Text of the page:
These kids deserve a childhood.

Rag picking children colouring with peer educator Devi at the World Vision Cambodia night outreach program. Photo credit: Ben Knop




I have just returned from Cambodia, a country of gentle and sincere people spread across a beautiful landscape. But behind the beauty, Cambodia is one of the poorest countries in Southeast Asia, with one third of the population living on less than $2 per day.

Fifteen years after the death of Pol Pot, Cambodia is still recovering from the horrific Khmer regime and genocide.

Rag picking children at the World Vision Cambodia night outreach program. Photo credit: Ben Knop

During my time there, I visited a street outreach project that has been set up to help children working as rag pickers. It isn’t run by teachers or social workers. Instead, the program is run by former street kids, and now volunteers, Devi*, 13, and Veht*, 14. The boys set up tarps and lanterns on the footpaths so street kids across Phnom Penh can learn about issues such as nutrition, hygiene, domestic violence, and ways to protect themselves from exploitation. They are also able to play and have the chance to be a child, even if only for an hour at a time. It was inspiring to see the children completely engaged by Veht’s use of a cartooned flipbook and posters.

While Veht eagerly taught the children, Devi set up a first aid kit and went about checking if any of them had wounds or open sores that needed cleaning and covering to prevent infection. The cuts are the occupational hazard of a working life spent picking up bottles or scrap from under piles of rubbish, and testify to the difficulties faced by Cambodia’s street children.

I watched in awe as Devi diligently attended to their open cuts and grazes by dim lantern light. He was a child forced into adulthood by poverty, now working to soften the blow for others. It is a powerful image that will stay with me, a glimpse of the hope that lives in the human spirit – even in a child who has lived a tougher life than any child should have to, and now gives back because he has been given a chance.

Former street child, Devi, cleaning and covering cuts and grazes of a rag picker child at the World Vision Cambodia night outreach program. Photo credit: Ben Knop

Today marks World Day Against Child Labour, and this year the United Nations’ International Labour Organisation is focusing on girls who are sold as maids. Globally it is estimated that 11.3 million girls work as domestic labourers, with the largest proportion working in Asia.

At a World Vision-funded shelter that supports survivors of child labour and trafficking, I heard the story of Ary*.

Ary was an orphan, and was lured into work by a family with an offer of somewhere to call home while helping around the house. The reality was very different to the promises made to the teenager. Ary was tortured when her work didn’t satisfy the family and sexually abused by the father. When word got out about Ary’s situation local authorities rescued the teen and placed her in the care of the Cambodia Centre for Protection of Children Rights (CCPCR), where she received protection, shelter, love, guidance and support.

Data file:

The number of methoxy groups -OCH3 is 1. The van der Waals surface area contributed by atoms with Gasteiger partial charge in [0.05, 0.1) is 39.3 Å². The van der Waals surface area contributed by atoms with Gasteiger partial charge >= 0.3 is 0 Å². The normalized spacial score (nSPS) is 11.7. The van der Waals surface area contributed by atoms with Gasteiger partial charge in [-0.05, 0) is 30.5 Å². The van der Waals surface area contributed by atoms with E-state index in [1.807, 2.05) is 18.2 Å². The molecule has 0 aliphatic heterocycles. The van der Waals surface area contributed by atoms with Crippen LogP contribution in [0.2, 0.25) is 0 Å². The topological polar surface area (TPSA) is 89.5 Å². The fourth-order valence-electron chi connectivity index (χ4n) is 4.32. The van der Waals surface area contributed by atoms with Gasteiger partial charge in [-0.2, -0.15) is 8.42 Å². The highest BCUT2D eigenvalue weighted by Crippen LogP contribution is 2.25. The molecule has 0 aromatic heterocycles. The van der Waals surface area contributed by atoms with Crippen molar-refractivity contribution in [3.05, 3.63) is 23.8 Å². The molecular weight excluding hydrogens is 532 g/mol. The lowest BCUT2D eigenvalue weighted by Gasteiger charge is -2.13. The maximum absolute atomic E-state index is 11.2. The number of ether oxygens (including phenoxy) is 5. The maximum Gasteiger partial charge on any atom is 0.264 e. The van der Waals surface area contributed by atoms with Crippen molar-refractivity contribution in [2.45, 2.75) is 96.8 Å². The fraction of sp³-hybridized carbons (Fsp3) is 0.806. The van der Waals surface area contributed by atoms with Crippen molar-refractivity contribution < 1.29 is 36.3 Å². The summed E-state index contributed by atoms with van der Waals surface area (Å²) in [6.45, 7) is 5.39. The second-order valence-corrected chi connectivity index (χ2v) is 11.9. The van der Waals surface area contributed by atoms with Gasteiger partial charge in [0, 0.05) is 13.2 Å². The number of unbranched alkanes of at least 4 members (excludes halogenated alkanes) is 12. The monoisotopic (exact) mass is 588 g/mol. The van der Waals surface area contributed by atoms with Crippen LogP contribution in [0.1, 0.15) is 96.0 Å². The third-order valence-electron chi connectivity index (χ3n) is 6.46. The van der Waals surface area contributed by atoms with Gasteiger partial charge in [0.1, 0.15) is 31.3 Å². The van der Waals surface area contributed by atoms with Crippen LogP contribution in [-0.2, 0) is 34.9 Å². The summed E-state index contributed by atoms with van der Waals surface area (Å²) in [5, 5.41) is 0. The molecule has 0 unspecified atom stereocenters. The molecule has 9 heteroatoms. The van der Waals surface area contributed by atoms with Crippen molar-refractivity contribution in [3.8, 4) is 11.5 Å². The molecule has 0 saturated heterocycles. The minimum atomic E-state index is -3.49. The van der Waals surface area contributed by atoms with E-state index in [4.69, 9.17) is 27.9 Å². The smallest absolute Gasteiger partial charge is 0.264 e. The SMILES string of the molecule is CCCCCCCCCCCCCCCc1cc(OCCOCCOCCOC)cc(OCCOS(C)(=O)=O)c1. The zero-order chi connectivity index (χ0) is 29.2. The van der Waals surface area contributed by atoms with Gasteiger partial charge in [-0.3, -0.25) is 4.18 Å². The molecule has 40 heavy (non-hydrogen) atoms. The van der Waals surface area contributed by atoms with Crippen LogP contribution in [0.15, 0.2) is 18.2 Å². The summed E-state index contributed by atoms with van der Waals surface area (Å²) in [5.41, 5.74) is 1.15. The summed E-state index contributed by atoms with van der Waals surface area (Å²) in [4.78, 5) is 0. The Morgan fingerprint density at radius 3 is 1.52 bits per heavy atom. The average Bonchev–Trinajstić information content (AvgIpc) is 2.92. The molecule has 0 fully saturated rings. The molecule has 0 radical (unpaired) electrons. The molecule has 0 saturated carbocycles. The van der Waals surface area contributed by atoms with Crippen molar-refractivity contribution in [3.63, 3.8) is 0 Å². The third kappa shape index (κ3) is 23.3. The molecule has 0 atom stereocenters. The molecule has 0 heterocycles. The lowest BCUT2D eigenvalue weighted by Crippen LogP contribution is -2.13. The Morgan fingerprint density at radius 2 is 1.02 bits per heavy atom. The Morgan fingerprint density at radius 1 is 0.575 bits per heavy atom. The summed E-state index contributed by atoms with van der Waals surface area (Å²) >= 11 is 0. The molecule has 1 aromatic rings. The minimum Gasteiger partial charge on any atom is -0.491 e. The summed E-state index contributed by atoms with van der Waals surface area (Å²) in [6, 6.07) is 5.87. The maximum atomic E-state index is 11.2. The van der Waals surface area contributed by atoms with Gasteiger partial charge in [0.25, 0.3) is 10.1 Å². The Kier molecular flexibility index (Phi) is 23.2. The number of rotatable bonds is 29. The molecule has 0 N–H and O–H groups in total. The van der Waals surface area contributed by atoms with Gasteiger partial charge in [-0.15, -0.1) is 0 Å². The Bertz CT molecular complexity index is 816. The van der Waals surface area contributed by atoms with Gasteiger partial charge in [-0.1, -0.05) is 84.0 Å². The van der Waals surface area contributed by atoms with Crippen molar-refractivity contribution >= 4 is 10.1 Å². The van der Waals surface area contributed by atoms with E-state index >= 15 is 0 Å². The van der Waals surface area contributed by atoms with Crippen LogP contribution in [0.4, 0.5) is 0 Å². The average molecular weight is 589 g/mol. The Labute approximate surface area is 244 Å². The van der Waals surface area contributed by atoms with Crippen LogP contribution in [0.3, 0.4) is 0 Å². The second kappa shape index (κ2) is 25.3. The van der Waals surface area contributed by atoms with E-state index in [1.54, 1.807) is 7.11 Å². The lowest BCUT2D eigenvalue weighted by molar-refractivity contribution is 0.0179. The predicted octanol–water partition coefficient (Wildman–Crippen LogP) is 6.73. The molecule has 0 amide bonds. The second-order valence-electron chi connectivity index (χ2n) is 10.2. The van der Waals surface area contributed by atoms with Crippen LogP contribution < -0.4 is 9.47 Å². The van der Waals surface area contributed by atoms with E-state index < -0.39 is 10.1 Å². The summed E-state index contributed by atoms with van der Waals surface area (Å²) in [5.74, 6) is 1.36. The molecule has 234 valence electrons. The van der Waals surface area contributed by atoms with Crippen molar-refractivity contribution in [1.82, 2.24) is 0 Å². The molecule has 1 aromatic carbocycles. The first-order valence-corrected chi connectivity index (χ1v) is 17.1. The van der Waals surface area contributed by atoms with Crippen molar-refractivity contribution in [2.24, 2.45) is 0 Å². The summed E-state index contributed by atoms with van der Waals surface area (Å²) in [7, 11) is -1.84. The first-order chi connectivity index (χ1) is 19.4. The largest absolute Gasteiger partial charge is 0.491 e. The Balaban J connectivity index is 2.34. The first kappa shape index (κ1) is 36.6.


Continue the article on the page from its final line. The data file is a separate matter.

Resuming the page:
When Ary arrived she was illiterate and traumatised. Over time, with psychological support and access to education, she slowly gathered the skills she would need for reintegration back into society.

Ary also received weaving training, and is now running a successful business making and selling scarves. With her new skills – and the independence that comes with them – Ary can now overcome her traumatic past and look forward to the future she never dared hope for.

Former child labourer, Chanhsy, now working as a market gardener. Photo Credit: World Vision

Stories such as Ary’s are all too common in Southeast Asia.

Chanhsy* and her family lived in rural Laos when a broker arrived in her village looking for girls to work in Thailand. Aged 13 at the time, Chanhsy saw it as a way to help her family, by sending some of her wage back to Laos.

She became one of the hundreds of girls who have been sold to work as maids in the homes of the rich in neighbouring countries.

After arriving in Thailand Chanhsy worked as a domestic labourer without pay, working from early in the morning to midnight, cooking, washing, cleaning, and feeding the dogs. Chanhsy was not only locked inside the house, but  cameras were installed to watch her movements.

After three years living as a slave, Chanhsy was able to escape by climbing over the wall in the middle of the night. With help from other Laotians in Thailand she was able to work with the Thai police to be sent back to Laos.

Chanhsy’s story has a happy ending. With help and training from World Vision she is now working as a market gardener back in her own village, where she earns a fair income and has a say over her own future.

Former child labourer, Chanhsy, now working as a market gardener. Photo Credit: World Vision

Child labour and exploitation is a complex and overwhelming issue, but to see the hope and joy in the eyes of children that have led a life that we wouldn’t wish upon anybody is inspiring beyond words can describe.

*All names changed for the children’s protection. 

Gabrielle Brophy is a 26-year-old communications advisor. She has worked at World Vision Australia for three years, and has become a passionate advocate for survivors of trafficking and child labour.

To donate to World Vision’s Child Rescue program go to or call 13 32 40. And learn more about child labour at